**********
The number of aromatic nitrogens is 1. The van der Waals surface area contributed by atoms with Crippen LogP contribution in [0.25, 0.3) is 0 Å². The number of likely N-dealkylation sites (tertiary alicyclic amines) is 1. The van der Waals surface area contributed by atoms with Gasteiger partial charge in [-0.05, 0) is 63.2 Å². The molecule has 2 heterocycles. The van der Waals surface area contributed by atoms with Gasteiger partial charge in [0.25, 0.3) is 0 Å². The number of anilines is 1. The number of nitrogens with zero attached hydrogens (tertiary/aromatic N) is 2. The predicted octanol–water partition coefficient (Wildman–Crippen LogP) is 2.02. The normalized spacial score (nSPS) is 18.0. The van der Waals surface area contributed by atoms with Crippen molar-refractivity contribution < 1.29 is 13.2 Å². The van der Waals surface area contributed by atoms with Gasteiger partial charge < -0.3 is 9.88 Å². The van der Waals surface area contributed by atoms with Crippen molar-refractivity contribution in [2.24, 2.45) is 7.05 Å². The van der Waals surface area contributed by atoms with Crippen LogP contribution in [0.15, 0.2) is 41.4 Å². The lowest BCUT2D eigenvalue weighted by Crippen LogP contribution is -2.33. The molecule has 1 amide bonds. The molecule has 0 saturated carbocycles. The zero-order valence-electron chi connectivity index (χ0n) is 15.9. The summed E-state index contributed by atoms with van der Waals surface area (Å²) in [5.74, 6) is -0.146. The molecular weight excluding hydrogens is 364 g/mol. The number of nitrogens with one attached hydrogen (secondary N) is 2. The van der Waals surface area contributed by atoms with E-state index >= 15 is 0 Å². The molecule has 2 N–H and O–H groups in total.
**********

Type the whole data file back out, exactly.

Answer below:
The number of aromatic nitrogens is 1. The van der Waals surface area contributed by atoms with Crippen LogP contribution in [0.25, 0.3) is 0 Å². The number of likely N-dealkylation sites (tertiary alicyclic amines) is 1. The van der Waals surface area contributed by atoms with Gasteiger partial charge in [-0.05, 0) is 63.2 Å². The molecule has 2 heterocycles. The van der Waals surface area contributed by atoms with Gasteiger partial charge in [0.25, 0.3) is 0 Å². The number of anilines is 1. The number of nitrogens with zero attached hydrogens (tertiary/aromatic N) is 2. The predicted octanol–water partition coefficient (Wildman–Crippen LogP) is 2.02. The normalized spacial score (nSPS) is 18.0. The van der Waals surface area contributed by atoms with Crippen molar-refractivity contribution < 1.29 is 13.2 Å². The van der Waals surface area contributed by atoms with Gasteiger partial charge < -0.3 is 9.88 Å². The van der Waals surface area contributed by atoms with Crippen molar-refractivity contribution in [2.24, 2.45) is 7.05 Å². The van der Waals surface area contributed by atoms with Crippen LogP contribution in [0.15, 0.2) is 41.4 Å². The lowest BCUT2D eigenvalue weighted by Crippen LogP contribution is -2.33. The molecule has 1 amide bonds. The molecule has 0 saturated carbocycles. The zero-order valence-electron chi connectivity index (χ0n) is 15.9. The summed E-state index contributed by atoms with van der Waals surface area (Å²) in [5.74, 6) is -0.146. The molecular weight excluding hydrogens is 364 g/mol. The number of nitrogens with one attached hydrogen (secondary N) is 2. The van der Waals surface area contributed by atoms with E-state index >= 15 is 0 Å². The molecule has 2 N–H and O–H groups in total.